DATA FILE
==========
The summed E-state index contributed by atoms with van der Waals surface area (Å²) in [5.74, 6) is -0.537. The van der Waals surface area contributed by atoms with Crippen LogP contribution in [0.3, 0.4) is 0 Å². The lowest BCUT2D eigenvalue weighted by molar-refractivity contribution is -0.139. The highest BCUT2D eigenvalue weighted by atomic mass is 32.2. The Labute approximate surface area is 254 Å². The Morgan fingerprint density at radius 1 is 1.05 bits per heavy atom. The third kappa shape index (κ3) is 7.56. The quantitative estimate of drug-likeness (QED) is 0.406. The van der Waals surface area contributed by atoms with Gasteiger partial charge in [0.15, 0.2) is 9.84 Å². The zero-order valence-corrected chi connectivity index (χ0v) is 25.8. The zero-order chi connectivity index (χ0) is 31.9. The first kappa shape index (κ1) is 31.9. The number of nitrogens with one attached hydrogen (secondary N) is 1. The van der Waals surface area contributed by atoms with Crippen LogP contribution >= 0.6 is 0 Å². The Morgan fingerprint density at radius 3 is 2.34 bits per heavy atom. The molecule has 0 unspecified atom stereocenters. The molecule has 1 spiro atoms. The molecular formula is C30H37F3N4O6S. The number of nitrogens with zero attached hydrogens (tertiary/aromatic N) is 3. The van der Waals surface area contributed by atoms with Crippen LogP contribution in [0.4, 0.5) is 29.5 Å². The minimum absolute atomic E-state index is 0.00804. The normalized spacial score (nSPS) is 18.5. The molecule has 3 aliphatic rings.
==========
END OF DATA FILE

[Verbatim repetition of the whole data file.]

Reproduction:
The summed E-state index contributed by atoms with van der Waals surface area (Å²) in [5.74, 6) is -0.537. The van der Waals surface area contributed by atoms with Crippen LogP contribution in [0.3, 0.4) is 0 Å². The lowest BCUT2D eigenvalue weighted by molar-refractivity contribution is -0.139. The highest BCUT2D eigenvalue weighted by atomic mass is 32.2. The Labute approximate surface area is 254 Å². The Morgan fingerprint density at radius 1 is 1.05 bits per heavy atom. The third kappa shape index (κ3) is 7.56. The quantitative estimate of drug-likeness (QED) is 0.406. The van der Waals surface area contributed by atoms with Gasteiger partial charge in [0.15, 0.2) is 9.84 Å². The zero-order valence-corrected chi connectivity index (χ0v) is 25.8. The zero-order chi connectivity index (χ0) is 31.9. The first kappa shape index (κ1) is 31.9. The number of nitrogens with one attached hydrogen (secondary N) is 1. The van der Waals surface area contributed by atoms with Crippen LogP contribution >= 0.6 is 0 Å². The Morgan fingerprint density at radius 3 is 2.34 bits per heavy atom. The molecule has 0 unspecified atom stereocenters. The molecule has 1 spiro atoms. The molecular formula is C30H37F3N4O6S. The number of nitrogens with zero attached hydrogens (tertiary/aromatic N) is 3. The van der Waals surface area contributed by atoms with Crippen LogP contribution in [0.4, 0.5) is 29.5 Å². The minimum absolute atomic E-state index is 0.00804. The normalized spacial score (nSPS) is 18.5. The molecule has 3 aliphatic rings.